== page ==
Now, it’s not like county government has gone without. They hired — on an interim basis — a guy named Jim Rumpeltes. I don’t know Rumpeltes at all, but I do know that if this were the Mafia and someone left a big mess of bodies and blood, they’d bring in a guy known as “The Cleaner” and baddabing, baddaboom, stuff is sparkling. Now, this ain’t the Mafia, but Rumpeltes’ main job was to evaluate what McCauley left behind and create a sort of road map on how to clean things up.
To be clear, Rumpeltes could have come in and said something like, “The joint is running like a Rolex, nothing to do here.” But more likely, in an operation as large as county government, you’ll find something. Fair enough.
But exactly how long does it take one to look through the closets and under the desks? And why is it taking so long to find a permanent replacement? In a few days, Rumpeltes will have had this gig for six months! What’s the holdup?
Even though it’s standard operating procedure to bounce guys like county managers pretty regularly, part of it may be the way McCauley left. That could leave a few applicants nervous. Also, you don’t want to rush this kind of a hire. It’s important to get the right person. But when I spoke to council Chair Marc Boldt earlier this week, he threw something else in the mix. The council sort of fell in love with Rumpeltes and kinda wish he’d stick around … forever.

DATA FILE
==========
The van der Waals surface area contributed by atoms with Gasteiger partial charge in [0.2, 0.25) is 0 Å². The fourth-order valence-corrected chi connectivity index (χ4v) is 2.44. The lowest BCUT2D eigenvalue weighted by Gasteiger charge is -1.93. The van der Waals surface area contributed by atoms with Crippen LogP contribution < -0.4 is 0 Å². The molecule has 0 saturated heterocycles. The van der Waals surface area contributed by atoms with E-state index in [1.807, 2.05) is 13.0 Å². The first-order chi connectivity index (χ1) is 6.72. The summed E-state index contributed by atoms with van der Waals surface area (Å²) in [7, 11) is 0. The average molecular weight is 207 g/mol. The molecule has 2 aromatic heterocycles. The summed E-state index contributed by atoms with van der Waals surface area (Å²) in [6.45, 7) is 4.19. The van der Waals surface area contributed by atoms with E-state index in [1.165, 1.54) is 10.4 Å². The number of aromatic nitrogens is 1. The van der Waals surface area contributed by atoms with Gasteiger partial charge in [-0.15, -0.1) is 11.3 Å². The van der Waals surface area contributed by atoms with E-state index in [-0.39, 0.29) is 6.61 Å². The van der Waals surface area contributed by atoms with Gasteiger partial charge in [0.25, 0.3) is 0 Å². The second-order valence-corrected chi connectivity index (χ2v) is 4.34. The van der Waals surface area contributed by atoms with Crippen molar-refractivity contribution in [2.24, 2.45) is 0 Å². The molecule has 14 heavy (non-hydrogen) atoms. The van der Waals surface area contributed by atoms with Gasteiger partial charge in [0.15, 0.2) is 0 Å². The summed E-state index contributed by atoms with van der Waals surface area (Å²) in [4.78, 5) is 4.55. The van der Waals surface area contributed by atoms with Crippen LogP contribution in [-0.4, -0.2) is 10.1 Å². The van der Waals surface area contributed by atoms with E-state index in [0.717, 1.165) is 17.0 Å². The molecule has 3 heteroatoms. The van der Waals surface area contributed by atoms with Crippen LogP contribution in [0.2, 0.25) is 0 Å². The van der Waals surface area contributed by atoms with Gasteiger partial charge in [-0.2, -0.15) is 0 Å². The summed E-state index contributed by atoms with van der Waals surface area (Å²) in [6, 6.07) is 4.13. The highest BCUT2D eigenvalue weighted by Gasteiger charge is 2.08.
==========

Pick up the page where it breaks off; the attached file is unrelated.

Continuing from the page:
“We like Jim so much it’s hard to push forward. But since he will not apply we have to.”
Yep, as noted earlier, Rumpeltes took the job only on an interim basis. He never had any interest in the permanent gig.
So where is the county on its search?
“We have narrowed it down to six and will interview up to four in February,” Boldt said.
I also asked Boldt what he felt was the biggest flaw Rumpeltes found in his evaluation on how county government was being run.
“Probably we have (promoted) people on likability rather than leadership.”
Hmm. That’s a pretty damning charge. And when I contacted McCauley again on Friday, he wasn’t thrilled with that evaluation.
“Wrong, totally wrong. Demand concrete examples. Where is his leadership?” McCauley said.
Now, Boldt didn’t provide examples, and I suspect he won’t do that publicly. But it meshes with something Boldt told me earlier. He felt McCauley was too nice. Fair enough. There are worse things to be accused of.
All of this county worker/promotion talk opens the door to the entire debate on county employees’ pay, benefits and retirement. In other words, when you compare government workers to private workers is the county being “too nice?” Are the people who are paying for the bulk of what county workers get — the private sector — getting the same deals?
I had a wide-ranging discussion with Boldt on this and other issues a while back. And you should know that Boldt is known as a guy who cares deeply about county employees. Yet, he said one of the areas a new county manager should look at is what county employees are getting.
“On a job-to-job basis, when you take your pay and benefits and probably job security, the county (workers) win out.”
Look, Boldt gets that most county workers are high-quality, hard-working, passionate, dedicated people. But being fair to the private sector that pays for most of what county workers get should be a player, Boldt said.
So this should be an interesting 2018 for the county.
And throw out that leftover turkey and pay off all those losing Pac-12 bets. It’s a new year!